Cook in a skillet. Set heat to medium high, place meat skin up with marinade in the skillet, cover for 10 minutes. Take lid off, turn the pieces around, cover for another 10 minutes. Take lid off (keep it off) and put heat on high. Pan starts to dry and have some oil from the marinade. Feel free to add a bit more oil if you have to. Just enough to pan sear until cooked inside and the skin is a combination of gold and brown.
Great with a spinach and tomato salad with sesame ginger dressing and some steamed rice.
The Philippines has such a variety of foods, but the ones I favor most are those influenced by Spanish cuisine. This is one of them. I remember watching my mom make these when I was my daughter’s age. While CJ and I were making them yesterday, memories came rushing back and it felt good. I felt like a child again, but this time I was the mom cooking with my daughter.
An empanada is a stuffed bread or pastry baked or fried in many countries of Latin America and the south of Europe. The name comes from the verb empanar, meaning to wrap or coat in bread. Empanada is made by folding a dough or bread patty around the stuffing. The stuffing can consist of a variety of meats, cheese, huitlacoche, vegetables or fruits among others. CLICK HERE to read more from Wikipedia.
I normally sauté ground pork with raisins or olives for the filling. This recipe is the “American Empanada”. I used pre cooked Tyson chicken breast patties. I cut each in half, placed it on the rolled dough, folded, sealed and cooked. It’s like having your fried chicken and roll all in one. The dough was pretty easy to make.
In a large mixing bowl, combine the flour and salt. Work in the lard and butter, using your fingers. Work the egg mixture into the dough and knead until smooth. Form into a ball, cover with plastic wrap and refrigerate for 1 hour.
While waiting, grab your yoga mat and do 100 sit ups and push ups. If you’re too tired or lazy, grab a drink and the remote control and channel surf or watch Oprah. Ok… now we’re ready to cook!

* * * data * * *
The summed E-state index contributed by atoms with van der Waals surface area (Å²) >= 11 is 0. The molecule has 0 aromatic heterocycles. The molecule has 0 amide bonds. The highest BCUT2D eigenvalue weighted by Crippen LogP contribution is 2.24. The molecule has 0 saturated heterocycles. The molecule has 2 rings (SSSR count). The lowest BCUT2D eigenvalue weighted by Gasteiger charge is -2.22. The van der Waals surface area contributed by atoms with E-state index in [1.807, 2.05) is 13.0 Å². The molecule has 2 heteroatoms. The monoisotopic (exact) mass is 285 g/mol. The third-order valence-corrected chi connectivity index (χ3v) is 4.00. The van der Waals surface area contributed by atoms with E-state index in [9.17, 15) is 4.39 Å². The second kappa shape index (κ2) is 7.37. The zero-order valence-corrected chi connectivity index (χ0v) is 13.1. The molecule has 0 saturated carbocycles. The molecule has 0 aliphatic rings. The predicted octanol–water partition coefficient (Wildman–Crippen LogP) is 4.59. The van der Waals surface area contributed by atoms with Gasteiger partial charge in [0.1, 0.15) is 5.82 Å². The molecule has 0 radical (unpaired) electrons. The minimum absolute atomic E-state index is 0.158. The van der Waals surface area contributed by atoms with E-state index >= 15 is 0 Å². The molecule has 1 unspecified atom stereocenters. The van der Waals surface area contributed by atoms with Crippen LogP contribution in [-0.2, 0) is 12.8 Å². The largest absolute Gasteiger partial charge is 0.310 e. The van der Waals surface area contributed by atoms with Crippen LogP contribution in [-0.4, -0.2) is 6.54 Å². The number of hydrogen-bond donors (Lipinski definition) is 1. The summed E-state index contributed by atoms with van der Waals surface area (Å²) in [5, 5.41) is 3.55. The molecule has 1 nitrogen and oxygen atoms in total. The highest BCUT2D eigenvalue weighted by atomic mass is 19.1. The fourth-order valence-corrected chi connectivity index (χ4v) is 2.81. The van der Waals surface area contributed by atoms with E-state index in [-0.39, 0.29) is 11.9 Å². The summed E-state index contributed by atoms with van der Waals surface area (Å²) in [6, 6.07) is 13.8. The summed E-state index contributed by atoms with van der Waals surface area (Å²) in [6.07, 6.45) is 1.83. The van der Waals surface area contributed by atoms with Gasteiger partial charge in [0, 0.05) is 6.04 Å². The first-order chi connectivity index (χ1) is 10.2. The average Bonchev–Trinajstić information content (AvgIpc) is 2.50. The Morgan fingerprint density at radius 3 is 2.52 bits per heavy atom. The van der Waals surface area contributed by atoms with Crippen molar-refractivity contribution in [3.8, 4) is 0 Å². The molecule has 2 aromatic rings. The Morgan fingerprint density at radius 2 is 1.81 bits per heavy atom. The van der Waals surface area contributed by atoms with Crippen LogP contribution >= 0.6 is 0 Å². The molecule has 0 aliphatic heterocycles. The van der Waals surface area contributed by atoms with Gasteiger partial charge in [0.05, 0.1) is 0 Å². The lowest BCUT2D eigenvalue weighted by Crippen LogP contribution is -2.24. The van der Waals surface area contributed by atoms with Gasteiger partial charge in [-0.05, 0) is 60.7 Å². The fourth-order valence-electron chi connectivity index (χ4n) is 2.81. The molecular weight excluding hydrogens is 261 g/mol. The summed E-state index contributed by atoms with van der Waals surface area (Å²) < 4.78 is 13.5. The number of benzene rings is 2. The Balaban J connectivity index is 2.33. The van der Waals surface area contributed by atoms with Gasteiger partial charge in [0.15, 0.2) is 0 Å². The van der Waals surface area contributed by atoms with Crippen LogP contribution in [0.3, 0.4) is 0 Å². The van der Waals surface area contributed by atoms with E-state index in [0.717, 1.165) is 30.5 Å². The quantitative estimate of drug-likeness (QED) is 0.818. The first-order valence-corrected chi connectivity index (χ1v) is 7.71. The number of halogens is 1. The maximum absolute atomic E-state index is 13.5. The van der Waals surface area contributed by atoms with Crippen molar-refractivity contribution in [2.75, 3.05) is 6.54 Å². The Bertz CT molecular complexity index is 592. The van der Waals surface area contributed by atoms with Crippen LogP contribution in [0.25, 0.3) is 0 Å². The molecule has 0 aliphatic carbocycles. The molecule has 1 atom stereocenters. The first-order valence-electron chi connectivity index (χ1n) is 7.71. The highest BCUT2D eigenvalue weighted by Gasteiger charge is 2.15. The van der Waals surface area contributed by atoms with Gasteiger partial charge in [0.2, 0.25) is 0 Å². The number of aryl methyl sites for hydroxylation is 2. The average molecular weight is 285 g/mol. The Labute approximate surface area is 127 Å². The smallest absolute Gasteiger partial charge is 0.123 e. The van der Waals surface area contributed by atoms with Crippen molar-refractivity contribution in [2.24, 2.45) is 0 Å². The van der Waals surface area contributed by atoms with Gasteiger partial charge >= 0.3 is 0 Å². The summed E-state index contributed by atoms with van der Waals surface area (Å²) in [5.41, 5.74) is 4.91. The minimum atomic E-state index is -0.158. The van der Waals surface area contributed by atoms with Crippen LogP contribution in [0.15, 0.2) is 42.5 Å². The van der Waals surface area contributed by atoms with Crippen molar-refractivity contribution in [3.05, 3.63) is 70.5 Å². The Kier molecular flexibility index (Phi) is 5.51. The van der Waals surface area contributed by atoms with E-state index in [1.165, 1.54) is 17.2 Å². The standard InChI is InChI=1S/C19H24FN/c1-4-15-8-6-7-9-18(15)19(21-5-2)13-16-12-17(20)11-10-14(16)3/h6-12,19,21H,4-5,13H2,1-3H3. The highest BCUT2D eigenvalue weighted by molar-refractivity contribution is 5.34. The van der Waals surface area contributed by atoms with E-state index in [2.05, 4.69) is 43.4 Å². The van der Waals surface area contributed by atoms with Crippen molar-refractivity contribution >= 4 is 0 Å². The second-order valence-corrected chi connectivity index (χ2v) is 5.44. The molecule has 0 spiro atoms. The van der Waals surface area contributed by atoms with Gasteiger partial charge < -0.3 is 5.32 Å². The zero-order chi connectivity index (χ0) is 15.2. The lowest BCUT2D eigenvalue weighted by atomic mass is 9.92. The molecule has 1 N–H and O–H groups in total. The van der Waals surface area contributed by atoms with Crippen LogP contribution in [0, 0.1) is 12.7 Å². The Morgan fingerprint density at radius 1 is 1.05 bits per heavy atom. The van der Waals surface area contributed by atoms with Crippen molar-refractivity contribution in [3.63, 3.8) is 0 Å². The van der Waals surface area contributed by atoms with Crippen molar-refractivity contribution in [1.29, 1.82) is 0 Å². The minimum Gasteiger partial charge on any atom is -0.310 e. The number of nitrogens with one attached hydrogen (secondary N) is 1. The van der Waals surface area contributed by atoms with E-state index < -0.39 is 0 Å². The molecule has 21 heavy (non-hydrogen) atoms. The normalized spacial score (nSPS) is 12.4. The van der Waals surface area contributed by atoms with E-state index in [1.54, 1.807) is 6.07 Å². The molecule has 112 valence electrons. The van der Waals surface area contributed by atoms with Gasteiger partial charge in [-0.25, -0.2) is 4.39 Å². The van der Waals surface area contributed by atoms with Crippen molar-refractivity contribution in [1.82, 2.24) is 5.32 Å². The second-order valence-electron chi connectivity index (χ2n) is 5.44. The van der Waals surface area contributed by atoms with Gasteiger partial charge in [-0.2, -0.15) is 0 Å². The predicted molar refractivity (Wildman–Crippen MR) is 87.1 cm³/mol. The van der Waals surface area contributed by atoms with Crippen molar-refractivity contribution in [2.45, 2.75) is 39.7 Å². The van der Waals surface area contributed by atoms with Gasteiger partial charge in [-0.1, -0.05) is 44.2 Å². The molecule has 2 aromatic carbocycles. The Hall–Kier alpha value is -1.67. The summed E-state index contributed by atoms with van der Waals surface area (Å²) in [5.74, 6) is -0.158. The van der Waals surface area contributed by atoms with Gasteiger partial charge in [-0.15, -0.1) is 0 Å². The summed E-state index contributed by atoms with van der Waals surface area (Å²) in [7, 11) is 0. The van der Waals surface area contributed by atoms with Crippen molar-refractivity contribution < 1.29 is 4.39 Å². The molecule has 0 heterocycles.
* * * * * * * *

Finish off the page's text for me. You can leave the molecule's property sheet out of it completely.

Take the pre-cooked chicken patties and cut in half. Take the dough and roll into 1 1/2 inch balls, then place it on a floured surface and roll in 6 inch rounds. Place the half patty on one side of each round (with the straight side facing the center – see picture), fold it in half, and press the edges together. Crimp the edges of the pastry with a fork to seal.
In a deep-fryer or large skillet, heat the oil to 375 degrees F. Fry in batches until golden brown (About 4-5 minutes in the deep fryer). Drain on paper towels before serving. Serve these chicken empanadas with dipping sauce like Bbq sauce, catsup or honey mustard. Or you can eat it commando (naked – the empanada, not you).
Making honey mustard is so easy. The ingredients are 1/4 cup mayonnaise, 1 tablespoon mustard, 1 tablespoon honey, 1/2 tablespoon lemon juice (Optional). Mix and refrigerate. You can play with the measurements as we all have different preference, some like more honey, some don’t add the lemon juice.
Before serving, you can cut it in half so you don’t get yelled at for double dipping! So take a piece, dip, open mouth and take a big bite of crunchy, juicy goodness. Then run five miles so you can have more. Enjoy!
Meat type: Pork country ribs. Make sure to soak your skewers 1 day before you use them. Ingredients: 10 ribs (About 3-4 pounds of meat). 1 lime. 1 tsp. black pepper. 3 cloves garlic, crushed. 3 pcs. bay leaves. 1 tsp. oyster sauce for every rib. 1 cup sprite. 1 cup rice vinegar or cane vinegar. 1 cup beer. Prep work: Lay ribs on a flat surface. Squeeze lime over the ribs, sprinkle the black pepper and crushed garlic all over and rub into the meat. Spread 1 tsp. oyster sauce on each rib and massage into meat. In a big cooking container, place the bay leaves separately at the bottom, coil in the ribs, then pour vinegar, sprite and beer. Cover and cook in medium heat for 40minutes while you enjoy the remainder of beer and sprite (50-50 ratio) with ice. Ahhhh. Uncover and let it cool down for about an hour. Once cool, slice the pork into strips of about 1 inch wide, 4 inches long and 1/5 of an inch thick. Fold this strip in 3 parts in “S” form. Do it to a second strip, stack the two folded strips and pierce the stick in the middle. Stretch it out on the stick and set aside. Once done, pour the sauce of the adobo on the meat and put on the grill until cooked. You can get creative and cut the strips in different sizes to accommodate veggies in between. Or you can cut it in cubes… enjoy!